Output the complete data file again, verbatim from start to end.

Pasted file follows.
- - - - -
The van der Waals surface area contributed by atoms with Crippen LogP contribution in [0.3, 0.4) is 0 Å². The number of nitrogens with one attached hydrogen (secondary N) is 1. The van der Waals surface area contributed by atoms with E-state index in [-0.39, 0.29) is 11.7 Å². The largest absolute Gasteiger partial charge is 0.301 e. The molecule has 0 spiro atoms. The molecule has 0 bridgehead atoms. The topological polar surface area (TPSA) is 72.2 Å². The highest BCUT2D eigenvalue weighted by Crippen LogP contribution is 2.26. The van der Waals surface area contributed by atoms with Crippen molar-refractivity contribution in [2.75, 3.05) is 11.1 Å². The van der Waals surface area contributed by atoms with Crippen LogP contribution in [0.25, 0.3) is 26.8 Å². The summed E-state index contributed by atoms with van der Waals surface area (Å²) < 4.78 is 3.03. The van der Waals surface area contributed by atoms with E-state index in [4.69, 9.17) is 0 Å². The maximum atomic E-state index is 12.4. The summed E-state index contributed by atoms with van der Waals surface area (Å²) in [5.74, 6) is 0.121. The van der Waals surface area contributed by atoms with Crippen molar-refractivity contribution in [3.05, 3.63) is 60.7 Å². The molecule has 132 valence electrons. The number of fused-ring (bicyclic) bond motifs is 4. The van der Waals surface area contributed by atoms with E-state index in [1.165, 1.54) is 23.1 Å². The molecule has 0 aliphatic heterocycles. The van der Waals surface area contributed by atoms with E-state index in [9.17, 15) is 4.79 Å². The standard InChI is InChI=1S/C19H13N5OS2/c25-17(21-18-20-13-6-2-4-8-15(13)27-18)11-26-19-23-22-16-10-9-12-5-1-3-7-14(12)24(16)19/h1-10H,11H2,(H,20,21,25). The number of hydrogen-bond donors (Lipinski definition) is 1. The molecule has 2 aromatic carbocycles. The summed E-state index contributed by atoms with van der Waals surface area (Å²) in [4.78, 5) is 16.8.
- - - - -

The van der Waals surface area contributed by atoms with Crippen LogP contribution in [0.3, 0.4) is 0 Å². The number of nitrogens with one attached hydrogen (secondary N) is 1. The van der Waals surface area contributed by atoms with E-state index in [-0.39, 0.29) is 11.7 Å². The largest absolute Gasteiger partial charge is 0.301 e. The molecule has 0 spiro atoms. The molecule has 0 bridgehead atoms. The topological polar surface area (TPSA) is 72.2 Å². The highest BCUT2D eigenvalue weighted by Crippen LogP contribution is 2.26. The van der Waals surface area contributed by atoms with Crippen molar-refractivity contribution in [2.75, 3.05) is 11.1 Å². The van der Waals surface area contributed by atoms with Crippen LogP contribution in [0.25, 0.3) is 26.8 Å². The summed E-state index contributed by atoms with van der Waals surface area (Å²) < 4.78 is 3.03. The van der Waals surface area contributed by atoms with E-state index in [4.69, 9.17) is 0 Å². The maximum atomic E-state index is 12.4. The summed E-state index contributed by atoms with van der Waals surface area (Å²) in [5.74, 6) is 0.121. The van der Waals surface area contributed by atoms with Crippen molar-refractivity contribution in [3.05, 3.63) is 60.7 Å². The molecule has 132 valence electrons. The number of fused-ring (bicyclic) bond motifs is 4. The van der Waals surface area contributed by atoms with E-state index in [1.165, 1.54) is 23.1 Å². The molecule has 0 aliphatic heterocycles. The van der Waals surface area contributed by atoms with E-state index in [9.17, 15) is 4.79 Å². The standard InChI is InChI=1S/C19H13N5OS2/c25-17(21-18-20-13-6-2-4-8-15(13)27-18)11-26-19-23-22-16-10-9-12-5-1-3-7-14(12)24(16)19/h1-10H,11H2,(H,20,21,25). The number of hydrogen-bond donors (Lipinski definition) is 1. The molecule has 2 aromatic carbocycles. The summed E-state index contributed by atoms with van der Waals surface area (Å²) in [4.78, 5) is 16.8.